If not aliens then who?
My understanding of the Qur'anic references to Pharaoh is that they provide an example of a powerful leader, with immense resources, who was nevertheless brought down by divine intervention. The Pharaohs were representatives of a culture with a level of scientific, organisational, military and communications capability unknown at that time and for a long time yet to come.
Indeed the very existence of mistakes in their work and subsequent improvements demonstrates that they had the capability to learn. Nevertheless the fact that the Pharoah of the time of Moses was brought down by believers in Allah who were weaker in numbers and military strength, is a sign to subsequent rulers around the world about how weak their position can be.
And importantly the Qur'an tells us that the evidence of such civilisations is there for us to observe in order for us to better understand the message that is being conveyed to us:
A final thought
Were the ancient Egyptians privy to Divine guidance? I think there is evidence in the Qur'an that they may have been. Here are some references to Allah communicating with other cultures.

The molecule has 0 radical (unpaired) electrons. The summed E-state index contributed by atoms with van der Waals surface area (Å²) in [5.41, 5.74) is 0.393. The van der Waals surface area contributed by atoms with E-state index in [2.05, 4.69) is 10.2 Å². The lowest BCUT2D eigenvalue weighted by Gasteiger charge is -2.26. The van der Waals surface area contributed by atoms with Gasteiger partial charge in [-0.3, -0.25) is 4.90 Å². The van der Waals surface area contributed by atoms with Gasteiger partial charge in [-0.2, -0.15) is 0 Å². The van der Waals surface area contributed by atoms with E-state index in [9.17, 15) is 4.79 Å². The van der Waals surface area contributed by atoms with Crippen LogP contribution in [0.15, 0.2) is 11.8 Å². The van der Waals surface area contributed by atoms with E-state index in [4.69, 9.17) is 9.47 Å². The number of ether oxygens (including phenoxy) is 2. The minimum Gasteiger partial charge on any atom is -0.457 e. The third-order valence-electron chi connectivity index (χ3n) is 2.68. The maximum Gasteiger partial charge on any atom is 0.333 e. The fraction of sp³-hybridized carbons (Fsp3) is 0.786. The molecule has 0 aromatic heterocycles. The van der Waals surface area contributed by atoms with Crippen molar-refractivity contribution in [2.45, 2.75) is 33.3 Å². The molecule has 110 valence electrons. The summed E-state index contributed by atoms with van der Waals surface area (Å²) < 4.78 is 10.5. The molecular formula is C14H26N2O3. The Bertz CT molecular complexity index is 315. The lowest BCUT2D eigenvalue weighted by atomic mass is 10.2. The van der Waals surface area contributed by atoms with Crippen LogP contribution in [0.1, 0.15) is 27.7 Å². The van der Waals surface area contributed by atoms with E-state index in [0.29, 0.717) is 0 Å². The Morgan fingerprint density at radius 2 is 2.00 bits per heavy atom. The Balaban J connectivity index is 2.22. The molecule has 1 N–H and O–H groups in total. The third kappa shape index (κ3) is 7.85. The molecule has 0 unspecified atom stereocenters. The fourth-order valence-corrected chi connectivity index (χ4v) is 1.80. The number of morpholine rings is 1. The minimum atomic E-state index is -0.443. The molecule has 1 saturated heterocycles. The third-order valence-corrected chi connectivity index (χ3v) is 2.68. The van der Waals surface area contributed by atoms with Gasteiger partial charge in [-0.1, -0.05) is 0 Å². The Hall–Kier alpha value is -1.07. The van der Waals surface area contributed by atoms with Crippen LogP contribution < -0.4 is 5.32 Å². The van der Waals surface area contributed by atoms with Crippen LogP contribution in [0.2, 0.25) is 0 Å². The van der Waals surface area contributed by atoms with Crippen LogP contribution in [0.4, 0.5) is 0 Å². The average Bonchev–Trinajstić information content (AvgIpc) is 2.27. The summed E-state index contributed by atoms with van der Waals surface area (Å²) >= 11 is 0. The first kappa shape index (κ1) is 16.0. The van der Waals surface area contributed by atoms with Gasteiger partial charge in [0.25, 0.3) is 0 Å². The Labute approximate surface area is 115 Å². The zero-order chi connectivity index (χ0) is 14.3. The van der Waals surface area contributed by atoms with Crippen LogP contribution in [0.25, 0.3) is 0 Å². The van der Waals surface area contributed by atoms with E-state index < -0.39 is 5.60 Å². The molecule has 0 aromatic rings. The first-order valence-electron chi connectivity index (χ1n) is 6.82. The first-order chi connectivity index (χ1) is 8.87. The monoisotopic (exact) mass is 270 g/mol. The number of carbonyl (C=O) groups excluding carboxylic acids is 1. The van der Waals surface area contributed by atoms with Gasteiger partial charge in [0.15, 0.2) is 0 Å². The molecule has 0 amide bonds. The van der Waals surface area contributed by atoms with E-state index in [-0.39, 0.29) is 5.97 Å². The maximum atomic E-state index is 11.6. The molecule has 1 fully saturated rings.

And indeed there is material in the historical record that at least one Pharoah (Akhenaten) tried to promulgate a faith that had similarities to monotheism. The initiative did not last very long and in the reign of the next Pharoah (Tutankhamun) the Egyptians reverted to polytheism. I use the phrase similarities to monotheism because although he removed references to the pantheon of deities that the Egyptians previously worshipped, his new religion nevertheless involved worship of the sun.
The following extract is from a book published within the last few years that addresses head on the issue of monotheism and Akhenaten's rule.